New York State law mandates specific intimate partner violence (IPV) documentation under all circumstances meeting the enumerated relationship and crime criteria at the scene of a domestic dispute. Law enforcement compliance with this mandate is unknown. We reviewed law enforcement completion rates of Domestic Violence Incident Reports (DVIRs) and assessed correlations with individual or legal factors. Law enforcement officers filed DVIRs in 54% of the cases (n = 191), more often when injury occurred (p <.01) and the defendant had prior court contact (p <.05). The discussion explores policy implications and potential means to rectify the gap between mandated processes and implementation.
Bibliographical noteFunding Information:
The author(s) disclosed receipt of the following financial support for the research, authorship, and/or publication of this article: This study was supported in part by Grants T32MH18911 (E. D. Caine, PI), K01MH075965 (C. Cerulli, PI), and P20 MH071897 (E. D. Caine, PI).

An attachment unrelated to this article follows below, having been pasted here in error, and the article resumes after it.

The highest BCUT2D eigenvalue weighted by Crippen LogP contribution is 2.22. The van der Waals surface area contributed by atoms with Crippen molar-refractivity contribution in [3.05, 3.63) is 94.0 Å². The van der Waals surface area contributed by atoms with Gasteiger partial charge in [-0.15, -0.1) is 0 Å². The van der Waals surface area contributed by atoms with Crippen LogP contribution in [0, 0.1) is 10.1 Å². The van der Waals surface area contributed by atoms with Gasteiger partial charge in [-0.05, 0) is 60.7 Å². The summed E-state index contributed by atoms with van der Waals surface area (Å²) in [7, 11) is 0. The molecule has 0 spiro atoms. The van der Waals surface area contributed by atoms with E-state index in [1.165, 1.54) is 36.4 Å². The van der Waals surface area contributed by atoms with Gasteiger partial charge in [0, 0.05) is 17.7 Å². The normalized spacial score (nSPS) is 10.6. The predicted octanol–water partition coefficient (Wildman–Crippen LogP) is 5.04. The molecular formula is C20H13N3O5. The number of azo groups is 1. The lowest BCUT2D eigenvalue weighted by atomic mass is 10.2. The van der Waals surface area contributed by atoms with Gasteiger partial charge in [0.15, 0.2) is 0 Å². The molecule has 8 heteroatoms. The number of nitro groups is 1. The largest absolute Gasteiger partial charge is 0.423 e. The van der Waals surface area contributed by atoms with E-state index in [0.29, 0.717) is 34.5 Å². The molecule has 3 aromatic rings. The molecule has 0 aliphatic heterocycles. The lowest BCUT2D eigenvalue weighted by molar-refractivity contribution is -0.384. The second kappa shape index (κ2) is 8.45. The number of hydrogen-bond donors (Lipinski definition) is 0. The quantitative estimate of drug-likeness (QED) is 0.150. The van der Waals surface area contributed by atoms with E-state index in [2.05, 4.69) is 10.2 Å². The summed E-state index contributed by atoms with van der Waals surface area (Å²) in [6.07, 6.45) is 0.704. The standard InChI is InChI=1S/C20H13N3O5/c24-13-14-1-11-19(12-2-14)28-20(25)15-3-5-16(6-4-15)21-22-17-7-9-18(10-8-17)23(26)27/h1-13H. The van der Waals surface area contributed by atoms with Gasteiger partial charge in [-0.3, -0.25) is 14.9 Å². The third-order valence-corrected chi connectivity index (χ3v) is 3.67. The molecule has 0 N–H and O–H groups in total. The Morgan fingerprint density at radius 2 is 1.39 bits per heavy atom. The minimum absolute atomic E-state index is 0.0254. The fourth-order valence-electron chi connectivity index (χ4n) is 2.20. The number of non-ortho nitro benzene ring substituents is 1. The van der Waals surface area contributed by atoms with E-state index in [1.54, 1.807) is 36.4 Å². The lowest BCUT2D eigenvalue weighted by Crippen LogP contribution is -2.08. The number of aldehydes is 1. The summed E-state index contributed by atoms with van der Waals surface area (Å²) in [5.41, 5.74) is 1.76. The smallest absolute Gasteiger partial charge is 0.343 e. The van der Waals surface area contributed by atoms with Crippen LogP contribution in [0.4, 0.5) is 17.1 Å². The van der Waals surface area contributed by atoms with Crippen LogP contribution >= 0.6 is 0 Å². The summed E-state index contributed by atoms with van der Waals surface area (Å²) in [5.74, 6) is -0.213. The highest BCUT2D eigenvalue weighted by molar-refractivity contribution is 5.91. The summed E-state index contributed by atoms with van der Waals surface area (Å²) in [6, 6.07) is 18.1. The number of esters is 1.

Kenneth R. Conner , PsyD, MPH, is professor in the Department of Psychiatry, School of Medicine and Dentistry at the University of Rochester. He studies suicidal behavior with an emphasis on the roles of alcohol and other substance use, aggression, and interpersonal conflict and isolation. His clinical interests include motivational interviewing and psychological testing. His current funding includes a 4-year study using a case-control design of attempted suicide among treated alcoholics sponsored by National Institute on Alcohol Abuse and Alcoholism (NIAAA; Conner, PI), and a 1-year pilot study using motivational interviewing with substance abusers presenting to the psychiatric emergency department with suicidal ideation sponsored by American Foundation for Suicide Prevention (AFSP; Conner, PI).
All Science Journal Classification (ASJC) codes
- Gender Studies
- Sociology and Political Science